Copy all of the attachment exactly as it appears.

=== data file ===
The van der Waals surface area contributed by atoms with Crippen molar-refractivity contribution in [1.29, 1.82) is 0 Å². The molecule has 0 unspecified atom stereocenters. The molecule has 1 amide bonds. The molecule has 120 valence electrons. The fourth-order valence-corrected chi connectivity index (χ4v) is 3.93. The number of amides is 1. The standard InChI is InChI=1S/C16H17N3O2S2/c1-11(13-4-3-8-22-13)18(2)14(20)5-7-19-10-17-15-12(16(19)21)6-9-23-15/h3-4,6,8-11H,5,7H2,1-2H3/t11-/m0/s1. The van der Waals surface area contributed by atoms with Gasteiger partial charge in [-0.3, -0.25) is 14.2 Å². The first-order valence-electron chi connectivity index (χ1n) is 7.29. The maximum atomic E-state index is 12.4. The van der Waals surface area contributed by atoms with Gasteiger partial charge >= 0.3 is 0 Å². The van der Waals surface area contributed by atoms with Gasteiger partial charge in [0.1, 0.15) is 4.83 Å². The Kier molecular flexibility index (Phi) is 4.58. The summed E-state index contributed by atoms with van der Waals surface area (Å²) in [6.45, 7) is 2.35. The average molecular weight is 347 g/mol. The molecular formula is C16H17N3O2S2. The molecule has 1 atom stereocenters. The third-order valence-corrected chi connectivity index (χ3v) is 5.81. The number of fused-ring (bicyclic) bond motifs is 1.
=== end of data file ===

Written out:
The van der Waals surface area contributed by atoms with Crippen molar-refractivity contribution in [1.29, 1.82) is 0 Å². The molecule has 0 unspecified atom stereocenters. The molecule has 1 amide bonds. The molecule has 120 valence electrons. The fourth-order valence-corrected chi connectivity index (χ4v) is 3.93. The number of amides is 1. The standard InChI is InChI=1S/C16H17N3O2S2/c1-11(13-4-3-8-22-13)18(2)14(20)5-7-19-10-17-15-12(16(19)21)6-9-23-15/h3-4,6,8-11H,5,7H2,1-2H3/t11-/m0/s1. The van der Waals surface area contributed by atoms with Gasteiger partial charge in [-0.3, -0.25) is 14.2 Å². The first-order valence-electron chi connectivity index (χ1n) is 7.29. The maximum atomic E-state index is 12.4. The van der Waals surface area contributed by atoms with Gasteiger partial charge >= 0.3 is 0 Å². The van der Waals surface area contributed by atoms with Gasteiger partial charge in [0.1, 0.15) is 4.83 Å². The Kier molecular flexibility index (Phi) is 4.58. The summed E-state index contributed by atoms with van der Waals surface area (Å²) in [6.45, 7) is 2.35. The average molecular weight is 347 g/mol. The molecular formula is C16H17N3O2S2. The molecule has 1 atom stereocenters. The third-order valence-corrected chi connectivity index (χ3v) is 5.81. The number of fused-ring (bicyclic) bond motifs is 1.